Speaking to Haveeru, spokesperson to the President Ibrahim Muaz assured the decision has no connection to the World Cup, saying that it had been made to allow people to spend more late hours in worship.

Even if might upset some workers, the government’s decision was made after considering everyone’s convenience.

The Ministry of Education has, meanwhile, reduced school times to three hours during Ramadan.

Single session Schools will hold classes in the morning from 9am until 12pm, while schools with two sessions will hold classes from 8:30am til 11:30am and from 11:45am until 3pm – with an extra 15 minutes for noon prayers.

The ministry has also informed all schools to make arrangements for students to pray at schools and not to conduct any school activity at night in a way which could interfere with religious activities such as obligatory prayers, optional prayers, and religious preaching


“Social stigma, religious and social culture” hinder women’s sexual health, says Hope for Women

Young women’s sexual health is being compromised by “social stigma, religious and social culture,” argues Fathmath Nazeefa, Advocacy Officer at local NGO Hope for Women.

According to Nazeefa, many young Maldivians refrain from accessing the limited sexual health services due to these societal pressures.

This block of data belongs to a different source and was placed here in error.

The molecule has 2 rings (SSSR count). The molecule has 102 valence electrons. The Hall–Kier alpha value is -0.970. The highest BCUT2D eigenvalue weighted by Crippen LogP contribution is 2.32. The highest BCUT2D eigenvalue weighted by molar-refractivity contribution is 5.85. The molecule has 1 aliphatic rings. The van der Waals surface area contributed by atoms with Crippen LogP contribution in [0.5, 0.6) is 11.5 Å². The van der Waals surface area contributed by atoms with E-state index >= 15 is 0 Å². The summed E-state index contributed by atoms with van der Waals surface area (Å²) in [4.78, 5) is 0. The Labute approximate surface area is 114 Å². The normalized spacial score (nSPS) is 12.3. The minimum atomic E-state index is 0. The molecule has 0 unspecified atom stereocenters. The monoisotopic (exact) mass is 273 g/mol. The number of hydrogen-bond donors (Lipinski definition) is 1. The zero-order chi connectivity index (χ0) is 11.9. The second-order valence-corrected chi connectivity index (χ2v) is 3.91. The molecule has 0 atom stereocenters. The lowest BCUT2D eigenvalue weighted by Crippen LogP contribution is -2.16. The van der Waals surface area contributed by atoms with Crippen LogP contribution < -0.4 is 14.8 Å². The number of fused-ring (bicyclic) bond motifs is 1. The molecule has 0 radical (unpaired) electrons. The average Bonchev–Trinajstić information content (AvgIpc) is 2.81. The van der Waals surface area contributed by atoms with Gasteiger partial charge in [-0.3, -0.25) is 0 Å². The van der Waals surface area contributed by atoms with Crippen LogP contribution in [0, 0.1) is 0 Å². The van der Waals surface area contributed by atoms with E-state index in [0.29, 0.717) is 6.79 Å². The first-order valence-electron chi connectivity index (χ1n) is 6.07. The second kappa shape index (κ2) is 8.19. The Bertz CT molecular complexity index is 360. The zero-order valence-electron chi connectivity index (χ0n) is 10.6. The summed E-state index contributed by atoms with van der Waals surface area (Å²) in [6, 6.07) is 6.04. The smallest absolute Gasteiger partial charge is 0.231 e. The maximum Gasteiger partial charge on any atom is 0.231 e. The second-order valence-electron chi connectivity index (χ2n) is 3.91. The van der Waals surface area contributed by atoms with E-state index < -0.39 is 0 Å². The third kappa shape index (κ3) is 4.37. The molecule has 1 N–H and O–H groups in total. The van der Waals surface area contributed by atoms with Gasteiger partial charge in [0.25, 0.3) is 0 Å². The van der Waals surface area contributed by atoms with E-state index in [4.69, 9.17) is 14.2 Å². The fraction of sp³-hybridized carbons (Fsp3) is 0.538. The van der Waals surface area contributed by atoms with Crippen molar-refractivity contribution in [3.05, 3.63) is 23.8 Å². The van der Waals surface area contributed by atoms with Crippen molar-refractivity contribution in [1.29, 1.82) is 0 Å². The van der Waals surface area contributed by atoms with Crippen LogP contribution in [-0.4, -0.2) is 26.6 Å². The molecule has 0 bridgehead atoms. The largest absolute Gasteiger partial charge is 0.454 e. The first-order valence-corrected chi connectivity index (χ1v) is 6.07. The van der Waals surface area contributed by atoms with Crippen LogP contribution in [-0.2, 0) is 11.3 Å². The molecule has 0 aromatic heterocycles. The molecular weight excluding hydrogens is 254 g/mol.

“It is apparent in many cases we are lacking information in the family-planning area, early sexual engagements, and in gender stereotyping, which actually makes women to go ahead with child bearing practices even though that is not in their best practice,” Nazeefa told Minivan News.

Her comments came after the body of a new-born baby was discovered in a house in Maafanu yesterday. After local media reported that an 18-year-old committed infanticide after having hidden her pregnancy, police have today confirmed the girl in question was arrested this afternoon.

After being taken into custody at around 2:20pm, the girl’s will be detained for up to fifteen days pending a court appearance.

Nazeefa expressed particular concern over a lack of sexual health education for young women which prevents them from making informed choices.

“To prevent this, we need to educate the young minds starting from adolescents on human anatomy, reproductive health, and build their capacity to protect themselves from being sexually exploited.”

A lack of sexual education, argues Nazeefa, is “depriving [women] of their sexual rights and human rights as well.”

“The ultimate objective has to be the empowerment of girls and women so that they make the right choices,” she concluded.